Homeless Children: Update on Research, Policy, Programs, and Opportunities. Education

05/15/2010

Nine studies reviewed by Buckner (2005, 2008) examined attendance, achievement, and other academic outcomes for homeless children using a variety of measures (Table 2 Part D). All but one study found homeless children worse off than general population samples; and six of seven studies found them worse off than housed children. The one study that found homeless children equivalent to both housed children and the general population was conducted after the EHCY program was established, reducing school mobility and barriers to school enrollment for homeless children. The age of the children did not appear to be related to findings. In the study of children in supportive housing programs, 22 percent of children age 12–19 but only 8 percent of younger children attended school less than 80 percent of the time.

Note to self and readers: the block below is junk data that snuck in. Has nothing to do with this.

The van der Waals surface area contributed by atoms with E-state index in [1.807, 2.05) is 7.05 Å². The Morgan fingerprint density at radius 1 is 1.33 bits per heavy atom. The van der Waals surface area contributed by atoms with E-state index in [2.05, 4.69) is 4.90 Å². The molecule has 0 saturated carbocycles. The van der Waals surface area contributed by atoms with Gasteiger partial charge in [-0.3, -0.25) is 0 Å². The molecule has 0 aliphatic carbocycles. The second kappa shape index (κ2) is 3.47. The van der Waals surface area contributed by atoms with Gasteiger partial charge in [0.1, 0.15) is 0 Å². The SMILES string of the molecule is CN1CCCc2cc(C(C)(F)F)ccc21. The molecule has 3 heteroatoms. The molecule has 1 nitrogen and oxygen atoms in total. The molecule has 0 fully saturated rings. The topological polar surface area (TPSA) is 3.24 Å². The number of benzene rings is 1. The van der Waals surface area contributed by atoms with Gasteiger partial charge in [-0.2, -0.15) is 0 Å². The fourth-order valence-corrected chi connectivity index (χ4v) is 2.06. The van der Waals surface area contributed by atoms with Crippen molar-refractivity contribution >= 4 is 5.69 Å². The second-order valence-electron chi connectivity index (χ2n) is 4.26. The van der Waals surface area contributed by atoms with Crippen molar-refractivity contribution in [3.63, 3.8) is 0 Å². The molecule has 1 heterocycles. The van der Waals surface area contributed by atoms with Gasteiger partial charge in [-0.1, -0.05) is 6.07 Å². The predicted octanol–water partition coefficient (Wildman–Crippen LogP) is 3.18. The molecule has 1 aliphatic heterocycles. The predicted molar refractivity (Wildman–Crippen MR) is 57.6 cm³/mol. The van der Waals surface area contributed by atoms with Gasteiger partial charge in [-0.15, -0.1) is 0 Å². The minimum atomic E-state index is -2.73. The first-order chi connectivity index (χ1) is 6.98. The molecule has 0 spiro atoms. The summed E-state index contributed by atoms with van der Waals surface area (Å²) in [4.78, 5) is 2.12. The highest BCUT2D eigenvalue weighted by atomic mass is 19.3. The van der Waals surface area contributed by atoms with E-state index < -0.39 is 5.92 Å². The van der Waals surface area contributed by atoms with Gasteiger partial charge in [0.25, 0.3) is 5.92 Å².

An important exception to the generalization that studies of homeless children are confined to those who experience shelter is a study in the Minneapolis public schools (Obradovic, Long, Cutuli, Chan, Hinz, Heistad, & Masten, 2009). Children in four primary school grade cohorts who met the criteria for homelessness under the ED definition or who moved three or more times in a 12-month period were classified as “homeless and highly mobile” and were compared to children who were poor (eligible for free or reduced-price lunch) but not homeless or highly mobile, and children who were neither homeless nor highly mobile at any time during the three school years of the study. Homeless and highly mobile children, who made up 9.5 percent of the 14,754 students in the sample, scored significantly lower on both reading and math than other poor children, and both groups fell well below more socioeconomically advantaged peers. In the three oldest cohorts of children, either reading (5th grade cohort) or math (3rd and 4th grade cohorts) scores also increased faster for advantaged students than for the two disadvantaged groups. There was considerable variability within the homeless and highly mobile group, with approximately 20 percent of students scoring at or above national means, but 40 percent scoring a standard deviation or more below those means.

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